Joe Crammond, Andrew O’Donnell & Calum Corral: What do you believe was your most important rescue for the archives, the recovery you are most proud of, for a) Doctor Who b) general TV? And if you could have saved a single missing episode of Doctor Who, which would it have been?
Sue: I think that just finding any missing Dr Who episode was a tremendous achievement. With regard to other tv programms – the missing Dads Army finds were great and have been shown by the BBC so many times.
Carl Strehlow: What were your impressions on Philip Morris finding most of The Web of Fear and Enemy of the World? And do you think of ‘what if’ we went to went to search physically in the first place we could have at least had those episodes back and possibly others?
Sue: Phil’s achievements are amazing – a tribute to his determination and tenacity . I agree if we had been able to visit foreign archives in person all that time ago we might have found these and others earlier, but we relied on letter contact with people in these other archives
Grant Wheelwright: What does Sue think happened to Tenth Planet 4 and Daleks Master Plan 4 after their visits to Blue Peter for clip usage?
Sue: This is a mystery I could not get to the bottom of. I am checking details again now
(Note: Sue originally provided the above answer with her partial response. She provided the follow-up answer below at a later point)
Sue: There was a loan record set up for the Master Plan episode it was sent to the BP film editor in October 1973 and it was logged that the print never came back to the Library. The Tenth Planet episode was not originally logged on Infax/FLOL which implies that it was accessed from Enterprises at Villiers House, as with certain other clips that survive from missing episodes of Doctor Who.
Ian Ferrier: Apart from Doctor Who which is your most wanted missing TV show you would like to see recovered?
Sue: Bob Dylan appeared in a play called MadHouse on Castle Street, transmitted in 1963
Mark Backwell: When did you realise just how much material was missing, and were you shocked by the amount or had you expected to find so much missing?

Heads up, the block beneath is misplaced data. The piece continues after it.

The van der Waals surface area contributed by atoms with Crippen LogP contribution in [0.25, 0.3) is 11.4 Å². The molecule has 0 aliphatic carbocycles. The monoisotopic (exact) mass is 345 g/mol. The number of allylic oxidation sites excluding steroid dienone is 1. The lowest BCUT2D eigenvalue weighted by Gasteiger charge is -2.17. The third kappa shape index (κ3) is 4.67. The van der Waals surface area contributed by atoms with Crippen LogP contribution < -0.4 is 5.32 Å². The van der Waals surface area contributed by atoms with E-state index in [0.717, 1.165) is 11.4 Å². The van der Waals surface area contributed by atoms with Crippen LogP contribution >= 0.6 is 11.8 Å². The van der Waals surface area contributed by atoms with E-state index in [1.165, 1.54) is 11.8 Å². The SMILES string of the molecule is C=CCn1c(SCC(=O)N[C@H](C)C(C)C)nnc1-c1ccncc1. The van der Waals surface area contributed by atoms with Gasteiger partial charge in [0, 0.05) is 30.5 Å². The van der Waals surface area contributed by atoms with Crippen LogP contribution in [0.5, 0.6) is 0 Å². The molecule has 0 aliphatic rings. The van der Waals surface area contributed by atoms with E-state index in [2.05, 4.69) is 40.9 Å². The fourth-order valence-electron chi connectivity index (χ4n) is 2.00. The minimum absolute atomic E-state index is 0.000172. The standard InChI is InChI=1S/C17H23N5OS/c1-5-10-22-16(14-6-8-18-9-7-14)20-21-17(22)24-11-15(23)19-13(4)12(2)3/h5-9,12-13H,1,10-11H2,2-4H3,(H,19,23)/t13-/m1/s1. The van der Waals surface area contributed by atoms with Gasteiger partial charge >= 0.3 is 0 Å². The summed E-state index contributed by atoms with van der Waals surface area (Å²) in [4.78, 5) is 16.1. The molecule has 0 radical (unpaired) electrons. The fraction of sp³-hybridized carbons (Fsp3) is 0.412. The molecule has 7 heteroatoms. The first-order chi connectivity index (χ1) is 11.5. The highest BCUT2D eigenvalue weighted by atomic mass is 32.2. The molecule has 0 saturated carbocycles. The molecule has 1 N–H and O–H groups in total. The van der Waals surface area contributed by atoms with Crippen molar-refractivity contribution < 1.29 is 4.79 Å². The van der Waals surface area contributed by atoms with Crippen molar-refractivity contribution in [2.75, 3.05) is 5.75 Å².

Sue: When I first began working in the BBC library like many others, I presumed that everything that had been broadcast had been put away safely on their shelves. I became the Archive Selector in 1978 against a background of the Asa Briggs report into the BBC Archives and it was then that I realised that not everything had been kept and I was most shocked and needed to find out why programmes had not been kept in the archives. This is when I learned about live transmission, technology issues, re-use value of videotape, contributor rights issues – all of which led to tapes not surviving.
Justin Watson: Many Dr Who fans demonise Pamela Nash for the destruction of overseas duplicates. Given that she he had ordered the creation of many of the film negatives in the first place (without which we may not have many of the episodes now) and that it wasn’t her role to keep backups – they were just overseas prints and the BBC’s attitude then was that TV was ephemeral –
Do you have a view of Pam Nash’s role back then? Is it right that she should be vilified, or do you think that the situation was more complicated than that?
Sue: I think it quite wrong to vilify Pam Nash. Justin, you are quite right. Her job in BBC Enterprises was to (among other things) organise the copying and distribution of BBC productions for BBC Enterprises clients. As I understand it this involves arranging for duplicating masters from the original BBC masters to be made solely for Enterprises use – to copy from, thus saving wear on the original BBC master . Sometimes this would be a film recording from a 2” tape copy (and sometimes a black and white copy of a colour original). Pam was not aware of what the BBC subsequently chose to do with its masters. She was fulfilling her role meeting Enterprises requirements. Even then the BBC was not a “joined up“ organisation!
As you say – the fact that this BBC Enterprises activity was in operation parallel to the main BBC functions of production and transmission does at least mean that additional copies of programmes were being made and distributed to many countries, which has meant that the chances of at least one copy of a programmes were increased (to later be found).
I found that once Pam understood what had been happening to BBC master tapes she was helpful to our quest, but very clear that she was not responsible for the BBC wipings.
Paul Mitchell: Hi Sue, how are you? Thanks for all your hard work over the years trying to recover Doctor Who, Z Cars and many other programmes. Are you still involved in trying to recover missing episodes?
Sue: Hi Paul, many thanks. I am not directly involved these days, but do like to help out where and when I can.